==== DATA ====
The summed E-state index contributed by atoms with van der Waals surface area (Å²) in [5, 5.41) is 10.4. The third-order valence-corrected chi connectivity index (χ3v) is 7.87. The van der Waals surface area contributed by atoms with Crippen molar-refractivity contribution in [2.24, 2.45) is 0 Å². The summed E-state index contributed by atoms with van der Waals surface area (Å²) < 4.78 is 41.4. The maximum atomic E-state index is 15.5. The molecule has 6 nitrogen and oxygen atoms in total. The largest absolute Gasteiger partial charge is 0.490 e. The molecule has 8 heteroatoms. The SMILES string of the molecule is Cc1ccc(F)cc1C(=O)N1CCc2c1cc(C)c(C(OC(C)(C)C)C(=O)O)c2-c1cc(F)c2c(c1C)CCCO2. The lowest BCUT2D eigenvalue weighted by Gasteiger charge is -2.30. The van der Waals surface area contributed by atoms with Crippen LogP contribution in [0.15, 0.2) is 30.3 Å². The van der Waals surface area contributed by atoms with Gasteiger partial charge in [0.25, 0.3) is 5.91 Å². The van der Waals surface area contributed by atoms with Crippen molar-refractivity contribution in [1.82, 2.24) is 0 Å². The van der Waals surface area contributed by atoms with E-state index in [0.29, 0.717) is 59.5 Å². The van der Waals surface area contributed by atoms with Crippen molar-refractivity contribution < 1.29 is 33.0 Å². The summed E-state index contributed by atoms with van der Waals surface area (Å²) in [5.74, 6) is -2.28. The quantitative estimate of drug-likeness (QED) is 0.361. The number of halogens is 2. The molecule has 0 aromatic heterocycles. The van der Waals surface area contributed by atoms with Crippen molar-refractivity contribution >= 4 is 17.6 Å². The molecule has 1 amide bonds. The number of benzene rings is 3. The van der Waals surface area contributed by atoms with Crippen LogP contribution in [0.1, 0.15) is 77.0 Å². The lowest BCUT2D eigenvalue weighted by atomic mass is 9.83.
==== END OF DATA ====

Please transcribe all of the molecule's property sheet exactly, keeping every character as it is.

The summed E-state index contributed by atoms with van der Waals surface area (Å²) in [5, 5.41) is 10.4. The third-order valence-corrected chi connectivity index (χ3v) is 7.87. The van der Waals surface area contributed by atoms with Crippen molar-refractivity contribution in [2.24, 2.45) is 0 Å². The summed E-state index contributed by atoms with van der Waals surface area (Å²) < 4.78 is 41.4. The maximum atomic E-state index is 15.5. The molecule has 6 nitrogen and oxygen atoms in total. The largest absolute Gasteiger partial charge is 0.490 e. The molecule has 8 heteroatoms. The SMILES string of the molecule is Cc1ccc(F)cc1C(=O)N1CCc2c1cc(C)c(C(OC(C)(C)C)C(=O)O)c2-c1cc(F)c2c(c1C)CCCO2. The lowest BCUT2D eigenvalue weighted by Gasteiger charge is -2.30. The van der Waals surface area contributed by atoms with Crippen LogP contribution in [0.15, 0.2) is 30.3 Å². The van der Waals surface area contributed by atoms with Gasteiger partial charge in [0.25, 0.3) is 5.91 Å². The van der Waals surface area contributed by atoms with Crippen molar-refractivity contribution in [1.82, 2.24) is 0 Å². The van der Waals surface area contributed by atoms with E-state index in [0.29, 0.717) is 59.5 Å². The van der Waals surface area contributed by atoms with Crippen molar-refractivity contribution < 1.29 is 33.0 Å². The summed E-state index contributed by atoms with van der Waals surface area (Å²) in [5.74, 6) is -2.28. The quantitative estimate of drug-likeness (QED) is 0.361. The number of halogens is 2. The molecule has 0 aromatic heterocycles. The van der Waals surface area contributed by atoms with Crippen molar-refractivity contribution >= 4 is 17.6 Å². The molecule has 1 amide bonds. The number of benzene rings is 3. The van der Waals surface area contributed by atoms with Crippen LogP contribution in [0.1, 0.15) is 77.0 Å². The lowest BCUT2D eigenvalue weighted by atomic mass is 9.83.